The remaining classes undertook a scenic coastal course that saw the yachts head briefly into the Maddalena channel to round Secca dei Tre Monti, before heading south to Mortoriotto. The Mini Maxi Racer/Cruisers sailed 24.7nm, while the Supermaxis and Maxis sailed a slighter longer 28.8nm version of the course. Charter yacht Lupa of London strengthened her grip on the Mini Maxi Racer/Cruiser class by finishing in first. The two Swans Brononesec and @robas are tied in second after coming in second and fourth respectively. Yesterday’s result was repeated in Supermaxi. Superyacht Firefly adding a second bullet to lead from Inoui. The same was true of Maxi, where Lord Irvine Laidlaw’s Highland Fling yacht won again.

While the Mini Maxi Rolex World Championship fleet battle out another two windward/leewards today, the rest of the Maxi Yacht Rolex Cup classes will take on a coastal course.

2014 MAXI YACHT ROLEX CUP – PROVISIONAL RESULTS DAY 2

Place, Boat Name, Boat Owner, Races- Total Points

Mini Maxi Rolex World Championship

1. ALEGRE (GBR), Alegre Yachting Ltd., 1.5-1-3; 5.5

2. ROBERTISSIMA (CAY), Roberto Tomasini, 6-2-1; 9

3. Ran 5 (GBR), Niklas Zennstrom 4,5-3-2; 9,5

Mini Maxi R/C

1. LUPA OF LONDON (GBR), Jeremy Pilkington, 1-1; 2

2. BRONENOSEC (RUS), Alpenberg S.A., 4-2-; 6

3. AROBAS (FRA), Gerard Logel, 2-4; 6

Maxi Racing

1. HIGHLAND FLING XI (MON), Irvine Laidlaw, 1-1; 2

2. ODIN (CAY), Tom Siebel, 2-2; 4

3. BRISTOLIAN (GBR), Bristolian Marine Ltd., 4-4; 8

J-Class

1. RAINBOW (NED), SPF JH2, 2-3-1; 6

3. LIONHEART (GBR), Stichting Lionheart Syndicate, 4-1-2; 7

3. RANGER (CAY), R.S.V. Ltd., 1-2-4; 7

Supermaxi

1. FIREFLY (NED), Eric Bijlsma, 1-1; 2

2. INOUI (SUI), Marco Vögele, 2-2; 4

3. VIRIELLA (ITA), Vittorio Moretti, 3-3; 6

Wally

1. Y3K (GER), Claus Peter Offen, 3-2-1; 6

2. J ONE (GBR), Jean Charles Decaux, 1-3-2; 6

3. MAGIC CARPET 3 (GBR), Sir Lindsey Owen Jones, 2-1-5; 8

Maxi Yacht Rolex Cup 2014: Day 1

September 02, 2014

Yesterday, September 1, 2014, was marked by the official start of the 25th edition of the Maxi Yacht Rolex Cup, which kicked off with gusto as the 35 participating Maxi yachts completed a coastal course through La Maddalena archipelago, a beautiful Sardinia yacht charter destination, nestled in Italy. Strong winds ensured conditions were exciting for the five classes of Maxi yacht contesting the event, among them the beguiling J-Class yachts, where competition offers competitive racing as well as a compelling insight into sailing heritage.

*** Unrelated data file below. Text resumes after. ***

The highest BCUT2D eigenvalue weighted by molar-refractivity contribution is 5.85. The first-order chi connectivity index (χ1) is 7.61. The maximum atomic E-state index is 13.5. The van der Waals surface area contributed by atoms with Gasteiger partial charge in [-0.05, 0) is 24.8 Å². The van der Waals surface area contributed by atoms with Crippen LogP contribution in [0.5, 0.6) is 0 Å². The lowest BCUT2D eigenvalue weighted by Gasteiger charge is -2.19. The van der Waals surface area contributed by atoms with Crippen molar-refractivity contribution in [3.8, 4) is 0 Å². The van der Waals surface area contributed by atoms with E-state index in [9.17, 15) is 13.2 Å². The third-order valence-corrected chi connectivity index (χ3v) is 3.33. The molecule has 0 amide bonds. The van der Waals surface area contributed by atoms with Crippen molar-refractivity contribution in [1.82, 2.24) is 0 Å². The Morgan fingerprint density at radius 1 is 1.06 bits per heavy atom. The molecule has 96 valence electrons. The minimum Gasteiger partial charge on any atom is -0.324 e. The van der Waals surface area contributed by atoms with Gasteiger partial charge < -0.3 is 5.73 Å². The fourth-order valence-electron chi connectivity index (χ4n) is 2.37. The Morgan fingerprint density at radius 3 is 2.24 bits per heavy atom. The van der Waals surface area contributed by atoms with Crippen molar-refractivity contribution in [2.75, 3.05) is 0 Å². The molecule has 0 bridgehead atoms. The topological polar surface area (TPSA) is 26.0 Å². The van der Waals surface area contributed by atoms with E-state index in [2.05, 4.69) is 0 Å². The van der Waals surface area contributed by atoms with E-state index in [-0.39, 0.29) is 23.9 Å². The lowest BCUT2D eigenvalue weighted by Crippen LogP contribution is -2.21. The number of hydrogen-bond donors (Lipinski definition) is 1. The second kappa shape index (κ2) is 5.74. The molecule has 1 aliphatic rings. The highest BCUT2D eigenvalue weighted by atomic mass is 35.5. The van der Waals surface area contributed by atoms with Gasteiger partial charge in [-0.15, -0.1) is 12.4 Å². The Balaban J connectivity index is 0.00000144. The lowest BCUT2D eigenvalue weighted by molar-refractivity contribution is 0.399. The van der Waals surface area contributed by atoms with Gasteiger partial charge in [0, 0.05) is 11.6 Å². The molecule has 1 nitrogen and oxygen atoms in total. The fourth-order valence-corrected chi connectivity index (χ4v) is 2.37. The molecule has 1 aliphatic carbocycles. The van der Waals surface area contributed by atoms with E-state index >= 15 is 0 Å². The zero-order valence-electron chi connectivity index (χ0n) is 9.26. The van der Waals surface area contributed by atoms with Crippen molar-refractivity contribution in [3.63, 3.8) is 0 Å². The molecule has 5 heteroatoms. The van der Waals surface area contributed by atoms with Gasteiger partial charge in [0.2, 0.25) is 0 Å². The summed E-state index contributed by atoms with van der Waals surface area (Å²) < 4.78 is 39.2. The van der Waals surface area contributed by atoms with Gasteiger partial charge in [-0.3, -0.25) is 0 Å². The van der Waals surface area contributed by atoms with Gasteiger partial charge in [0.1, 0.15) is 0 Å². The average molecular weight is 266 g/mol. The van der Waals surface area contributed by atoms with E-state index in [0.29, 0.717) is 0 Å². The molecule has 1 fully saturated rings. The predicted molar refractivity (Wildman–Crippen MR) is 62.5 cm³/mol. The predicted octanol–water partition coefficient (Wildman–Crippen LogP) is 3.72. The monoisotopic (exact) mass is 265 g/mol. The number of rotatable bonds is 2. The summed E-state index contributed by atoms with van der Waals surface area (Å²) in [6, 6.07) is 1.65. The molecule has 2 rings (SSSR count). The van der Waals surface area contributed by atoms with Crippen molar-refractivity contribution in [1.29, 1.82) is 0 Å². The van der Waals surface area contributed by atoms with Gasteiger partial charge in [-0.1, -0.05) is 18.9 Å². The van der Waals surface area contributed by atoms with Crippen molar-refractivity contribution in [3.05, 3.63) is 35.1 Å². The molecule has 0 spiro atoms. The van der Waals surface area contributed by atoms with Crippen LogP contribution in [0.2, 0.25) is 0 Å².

J-Class bowmen calling the start - Photo by Rolex Carlo Borlenghi

J-Class bowmen calling the start - Photo by Rolex/Carlo Borlenghi

Restoring glories

Owing to their sleek lines, tall masts and decks gleaming with polished winches and varnished woodwork, the five attending J-Class boats catch many admiring glances on the docks of the Yacht Club Costa Smeralda. The America’s Cup boat of choice in the 1930s, victim of the steel shortage during World War 2 when a number of its kind were destroyed, has enjoyed a revival since the turn of the century. In 2000, the J-Class Association was formed encouraging the construction of replicas of the perished originals. Superyacht Lionheart, superyacht Rainbowcharter yacht Rangercharter yacht Shamrock V and luxury yacht Velsheda are the five J-Class boats on show in Porto Cervo for the Maxi Yacht Rolex Cup. The former three are replicas of original designs; the latter two restorations. Graceful to watch, captivating and fun to sail, the Class is equally defined by the Corinthian spirit of its competition.

Jeroen de Vos designed the replica of the original Rainbow for Dykstra & Naval Architects. It was launched in 2012 after two years of intense work between the design studio and shipbuilders Holland Jachtbouw. The great challenge for a latter-day J-Class designer is creating a finished yacht which is aesthetically loyal to its original design, complies with class rules, includes a full, luxury interior and is capable of high performance.

In order to compete on racecourses as demanding as those at the Maxi Yacht Rolex Cup, the contemporary take on the J-Class requires 21st century engineering musts. “We worked with the original line span from 1934 – it’s the one fixed factor in the design,” explains de Vos, “the boat now has an engine and there are an extra ten centremetres of freeboard to allow for all the systems and interior – all the stuff that they didn’t have in the ‘30s. Additionally, there are powered winches, there is a little deck house, the rig is taller and there is more sail area so while it looks the same from a distance, the way the boats are sailed is completely different from the old days.”